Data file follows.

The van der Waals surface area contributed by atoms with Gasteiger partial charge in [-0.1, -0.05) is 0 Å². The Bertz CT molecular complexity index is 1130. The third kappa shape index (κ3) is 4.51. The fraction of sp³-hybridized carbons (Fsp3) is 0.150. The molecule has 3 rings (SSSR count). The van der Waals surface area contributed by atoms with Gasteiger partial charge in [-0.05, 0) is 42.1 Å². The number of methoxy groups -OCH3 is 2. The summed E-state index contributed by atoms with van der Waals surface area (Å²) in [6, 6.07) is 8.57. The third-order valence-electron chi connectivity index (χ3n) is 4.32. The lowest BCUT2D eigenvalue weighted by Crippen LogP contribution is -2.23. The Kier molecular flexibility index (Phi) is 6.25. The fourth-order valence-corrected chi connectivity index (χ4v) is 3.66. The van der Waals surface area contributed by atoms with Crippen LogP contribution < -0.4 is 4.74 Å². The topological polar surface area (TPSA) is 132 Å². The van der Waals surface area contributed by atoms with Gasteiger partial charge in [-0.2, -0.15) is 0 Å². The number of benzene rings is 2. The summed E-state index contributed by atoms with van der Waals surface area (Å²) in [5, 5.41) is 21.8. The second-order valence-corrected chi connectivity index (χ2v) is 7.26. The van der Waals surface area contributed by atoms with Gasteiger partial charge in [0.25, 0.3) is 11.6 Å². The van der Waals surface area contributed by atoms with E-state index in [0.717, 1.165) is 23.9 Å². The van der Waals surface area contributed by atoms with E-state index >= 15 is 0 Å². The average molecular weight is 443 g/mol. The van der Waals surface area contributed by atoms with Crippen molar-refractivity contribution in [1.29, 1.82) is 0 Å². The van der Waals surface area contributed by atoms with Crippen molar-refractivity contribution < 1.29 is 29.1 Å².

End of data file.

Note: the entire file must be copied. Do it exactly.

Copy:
The van der Waals surface area contributed by atoms with Gasteiger partial charge in [-0.1, -0.05) is 0 Å². The Bertz CT molecular complexity index is 1130. The third kappa shape index (κ3) is 4.51. The fraction of sp³-hybridized carbons (Fsp3) is 0.150. The molecule has 3 rings (SSSR count). The van der Waals surface area contributed by atoms with Gasteiger partial charge in [-0.05, 0) is 42.1 Å². The number of methoxy groups -OCH3 is 2. The summed E-state index contributed by atoms with van der Waals surface area (Å²) in [6, 6.07) is 8.57. The third-order valence-electron chi connectivity index (χ3n) is 4.32. The lowest BCUT2D eigenvalue weighted by Crippen LogP contribution is -2.23. The Kier molecular flexibility index (Phi) is 6.25. The fourth-order valence-corrected chi connectivity index (χ4v) is 3.66. The van der Waals surface area contributed by atoms with Crippen LogP contribution < -0.4 is 4.74 Å². The topological polar surface area (TPSA) is 132 Å². The van der Waals surface area contributed by atoms with Gasteiger partial charge in [-0.2, -0.15) is 0 Å². The number of benzene rings is 2. The summed E-state index contributed by atoms with van der Waals surface area (Å²) in [5, 5.41) is 21.8. The second-order valence-corrected chi connectivity index (χ2v) is 7.26. The van der Waals surface area contributed by atoms with Gasteiger partial charge in [0.25, 0.3) is 11.6 Å². The van der Waals surface area contributed by atoms with E-state index in [0.717, 1.165) is 23.9 Å². The van der Waals surface area contributed by atoms with E-state index >= 15 is 0 Å². The average molecular weight is 443 g/mol. The van der Waals surface area contributed by atoms with Crippen molar-refractivity contribution in [1.29, 1.82) is 0 Å². The van der Waals surface area contributed by atoms with Crippen molar-refractivity contribution < 1.29 is 29.1 Å².